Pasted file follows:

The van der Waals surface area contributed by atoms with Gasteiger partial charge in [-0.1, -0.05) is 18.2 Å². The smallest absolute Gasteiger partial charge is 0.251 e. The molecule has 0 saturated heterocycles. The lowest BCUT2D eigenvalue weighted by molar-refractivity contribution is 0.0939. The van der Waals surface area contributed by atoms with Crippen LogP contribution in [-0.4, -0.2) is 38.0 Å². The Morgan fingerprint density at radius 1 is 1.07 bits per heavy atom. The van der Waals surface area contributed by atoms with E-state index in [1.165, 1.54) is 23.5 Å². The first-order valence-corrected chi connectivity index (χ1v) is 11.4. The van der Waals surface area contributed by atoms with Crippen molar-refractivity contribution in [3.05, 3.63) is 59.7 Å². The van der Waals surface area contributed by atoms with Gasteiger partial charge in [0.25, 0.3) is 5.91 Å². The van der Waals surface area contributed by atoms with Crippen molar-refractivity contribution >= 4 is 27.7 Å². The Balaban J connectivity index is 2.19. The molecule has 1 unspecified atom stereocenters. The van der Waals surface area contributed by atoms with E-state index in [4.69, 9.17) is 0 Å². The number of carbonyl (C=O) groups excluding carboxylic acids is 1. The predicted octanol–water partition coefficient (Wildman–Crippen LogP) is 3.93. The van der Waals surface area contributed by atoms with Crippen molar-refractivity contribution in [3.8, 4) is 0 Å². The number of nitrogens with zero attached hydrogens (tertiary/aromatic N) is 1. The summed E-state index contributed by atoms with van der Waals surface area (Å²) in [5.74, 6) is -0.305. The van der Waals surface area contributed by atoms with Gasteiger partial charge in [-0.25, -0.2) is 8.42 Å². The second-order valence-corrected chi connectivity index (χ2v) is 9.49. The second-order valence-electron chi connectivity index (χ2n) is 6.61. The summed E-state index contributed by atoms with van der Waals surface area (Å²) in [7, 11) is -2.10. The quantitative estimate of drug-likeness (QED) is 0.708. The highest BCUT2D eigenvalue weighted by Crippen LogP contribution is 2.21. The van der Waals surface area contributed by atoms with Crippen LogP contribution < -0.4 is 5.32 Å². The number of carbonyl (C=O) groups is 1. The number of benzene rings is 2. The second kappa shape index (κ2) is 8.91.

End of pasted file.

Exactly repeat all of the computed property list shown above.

The van der Waals surface area contributed by atoms with Gasteiger partial charge in [-0.1, -0.05) is 18.2 Å². The smallest absolute Gasteiger partial charge is 0.251 e. The molecule has 0 saturated heterocycles. The lowest BCUT2D eigenvalue weighted by molar-refractivity contribution is 0.0939. The van der Waals surface area contributed by atoms with Crippen LogP contribution in [-0.4, -0.2) is 38.0 Å². The Morgan fingerprint density at radius 1 is 1.07 bits per heavy atom. The van der Waals surface area contributed by atoms with E-state index in [1.165, 1.54) is 23.5 Å². The first-order valence-corrected chi connectivity index (χ1v) is 11.4. The van der Waals surface area contributed by atoms with Crippen molar-refractivity contribution in [3.05, 3.63) is 59.7 Å². The van der Waals surface area contributed by atoms with Gasteiger partial charge in [0.25, 0.3) is 5.91 Å². The van der Waals surface area contributed by atoms with Crippen molar-refractivity contribution >= 4 is 27.7 Å². The Balaban J connectivity index is 2.19. The molecule has 1 unspecified atom stereocenters. The van der Waals surface area contributed by atoms with E-state index in [4.69, 9.17) is 0 Å². The number of carbonyl (C=O) groups excluding carboxylic acids is 1. The predicted octanol–water partition coefficient (Wildman–Crippen LogP) is 3.93. The van der Waals surface area contributed by atoms with Crippen molar-refractivity contribution in [3.8, 4) is 0 Å². The number of nitrogens with zero attached hydrogens (tertiary/aromatic N) is 1. The summed E-state index contributed by atoms with van der Waals surface area (Å²) in [5.74, 6) is -0.305. The van der Waals surface area contributed by atoms with Gasteiger partial charge in [-0.25, -0.2) is 8.42 Å². The second-order valence-corrected chi connectivity index (χ2v) is 9.49. The second-order valence-electron chi connectivity index (χ2n) is 6.61. The summed E-state index contributed by atoms with van der Waals surface area (Å²) in [7, 11) is -2.10. The quantitative estimate of drug-likeness (QED) is 0.708. The highest BCUT2D eigenvalue weighted by Crippen LogP contribution is 2.21. The van der Waals surface area contributed by atoms with Crippen LogP contribution < -0.4 is 5.32 Å². The number of carbonyl (C=O) groups is 1. The number of benzene rings is 2. The second kappa shape index (κ2) is 8.91.